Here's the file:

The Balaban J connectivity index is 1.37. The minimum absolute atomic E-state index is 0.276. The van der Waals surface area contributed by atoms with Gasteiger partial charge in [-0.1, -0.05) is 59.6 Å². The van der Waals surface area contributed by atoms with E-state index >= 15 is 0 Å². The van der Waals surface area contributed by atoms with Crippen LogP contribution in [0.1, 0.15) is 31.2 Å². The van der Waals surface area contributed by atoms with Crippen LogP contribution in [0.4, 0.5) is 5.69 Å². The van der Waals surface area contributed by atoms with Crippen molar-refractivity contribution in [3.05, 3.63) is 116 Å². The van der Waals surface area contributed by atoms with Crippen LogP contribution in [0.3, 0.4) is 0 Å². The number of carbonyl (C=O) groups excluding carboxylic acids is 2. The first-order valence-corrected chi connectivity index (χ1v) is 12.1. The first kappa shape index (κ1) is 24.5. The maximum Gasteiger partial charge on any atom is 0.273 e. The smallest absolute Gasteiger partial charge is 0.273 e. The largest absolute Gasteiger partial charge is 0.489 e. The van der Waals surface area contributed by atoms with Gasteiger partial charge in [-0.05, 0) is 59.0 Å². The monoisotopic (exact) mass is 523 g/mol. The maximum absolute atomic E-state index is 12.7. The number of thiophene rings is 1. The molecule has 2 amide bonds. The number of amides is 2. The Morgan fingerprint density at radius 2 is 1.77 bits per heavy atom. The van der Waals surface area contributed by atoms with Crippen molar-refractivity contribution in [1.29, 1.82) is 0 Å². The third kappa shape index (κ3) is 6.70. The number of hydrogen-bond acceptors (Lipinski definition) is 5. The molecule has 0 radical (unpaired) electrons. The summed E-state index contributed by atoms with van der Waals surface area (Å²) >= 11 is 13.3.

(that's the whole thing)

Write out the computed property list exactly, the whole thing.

The Balaban J connectivity index is 1.37. The minimum absolute atomic E-state index is 0.276. The van der Waals surface area contributed by atoms with Gasteiger partial charge in [-0.1, -0.05) is 59.6 Å². The van der Waals surface area contributed by atoms with E-state index >= 15 is 0 Å². The van der Waals surface area contributed by atoms with Crippen LogP contribution in [0.1, 0.15) is 31.2 Å². The van der Waals surface area contributed by atoms with Crippen LogP contribution in [0.4, 0.5) is 5.69 Å². The van der Waals surface area contributed by atoms with Crippen molar-refractivity contribution in [3.05, 3.63) is 116 Å². The van der Waals surface area contributed by atoms with Crippen LogP contribution in [0.3, 0.4) is 0 Å². The number of carbonyl (C=O) groups excluding carboxylic acids is 2. The first-order valence-corrected chi connectivity index (χ1v) is 12.1. The first kappa shape index (κ1) is 24.5. The maximum Gasteiger partial charge on any atom is 0.273 e. The smallest absolute Gasteiger partial charge is 0.273 e. The largest absolute Gasteiger partial charge is 0.489 e. The van der Waals surface area contributed by atoms with Gasteiger partial charge in [-0.05, 0) is 59.0 Å². The monoisotopic (exact) mass is 523 g/mol. The maximum absolute atomic E-state index is 12.7. The number of thiophene rings is 1. The molecule has 2 amide bonds. The number of amides is 2. The Morgan fingerprint density at radius 2 is 1.77 bits per heavy atom. The van der Waals surface area contributed by atoms with Crippen molar-refractivity contribution in [1.29, 1.82) is 0 Å². The third kappa shape index (κ3) is 6.70. The number of hydrogen-bond acceptors (Lipinski definition) is 5. The molecule has 0 radical (unpaired) electrons. The summed E-state index contributed by atoms with van der Waals surface area (Å²) >= 11 is 13.3.